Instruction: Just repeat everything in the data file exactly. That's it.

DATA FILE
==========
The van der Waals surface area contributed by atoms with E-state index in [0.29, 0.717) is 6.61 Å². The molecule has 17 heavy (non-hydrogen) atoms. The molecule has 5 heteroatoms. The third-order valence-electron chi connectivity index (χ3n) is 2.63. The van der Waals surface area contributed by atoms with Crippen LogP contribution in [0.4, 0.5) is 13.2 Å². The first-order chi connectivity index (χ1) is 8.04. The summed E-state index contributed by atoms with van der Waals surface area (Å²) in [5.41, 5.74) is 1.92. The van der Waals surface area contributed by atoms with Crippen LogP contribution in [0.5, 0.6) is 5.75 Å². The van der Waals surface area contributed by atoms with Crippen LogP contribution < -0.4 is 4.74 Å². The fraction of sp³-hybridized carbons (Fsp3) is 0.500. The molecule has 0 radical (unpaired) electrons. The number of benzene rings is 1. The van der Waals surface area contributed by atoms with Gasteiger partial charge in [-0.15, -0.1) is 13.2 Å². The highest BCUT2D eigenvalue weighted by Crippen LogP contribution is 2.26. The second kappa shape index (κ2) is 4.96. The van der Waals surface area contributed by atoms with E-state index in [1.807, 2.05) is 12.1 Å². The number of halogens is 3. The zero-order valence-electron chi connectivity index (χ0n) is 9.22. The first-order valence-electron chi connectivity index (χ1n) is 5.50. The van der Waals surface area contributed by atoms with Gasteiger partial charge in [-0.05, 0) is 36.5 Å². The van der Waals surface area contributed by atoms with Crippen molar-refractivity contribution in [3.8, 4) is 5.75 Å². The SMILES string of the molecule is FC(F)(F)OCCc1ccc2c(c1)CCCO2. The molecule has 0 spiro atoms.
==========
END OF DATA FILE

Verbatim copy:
The van der Waals surface area contributed by atoms with E-state index in [0.29, 0.717) is 6.61 Å². The molecule has 17 heavy (non-hydrogen) atoms. The molecule has 5 heteroatoms. The third-order valence-electron chi connectivity index (χ3n) is 2.63. The van der Waals surface area contributed by atoms with Crippen LogP contribution in [0.4, 0.5) is 13.2 Å². The first-order chi connectivity index (χ1) is 8.04. The summed E-state index contributed by atoms with van der Waals surface area (Å²) in [5.41, 5.74) is 1.92. The van der Waals surface area contributed by atoms with Crippen LogP contribution in [0.5, 0.6) is 5.75 Å². The van der Waals surface area contributed by atoms with Crippen LogP contribution < -0.4 is 4.74 Å². The fraction of sp³-hybridized carbons (Fsp3) is 0.500. The molecule has 0 radical (unpaired) electrons. The number of benzene rings is 1. The van der Waals surface area contributed by atoms with Gasteiger partial charge in [-0.15, -0.1) is 13.2 Å². The highest BCUT2D eigenvalue weighted by Crippen LogP contribution is 2.26. The second kappa shape index (κ2) is 4.96. The van der Waals surface area contributed by atoms with E-state index in [1.807, 2.05) is 12.1 Å². The number of halogens is 3. The zero-order valence-electron chi connectivity index (χ0n) is 9.22. The first-order valence-electron chi connectivity index (χ1n) is 5.50. The van der Waals surface area contributed by atoms with Gasteiger partial charge in [-0.05, 0) is 36.5 Å². The van der Waals surface area contributed by atoms with Crippen molar-refractivity contribution in [3.8, 4) is 5.75 Å². The SMILES string of the molecule is FC(F)(F)OCCc1ccc2c(c1)CCCO2. The molecule has 0 spiro atoms.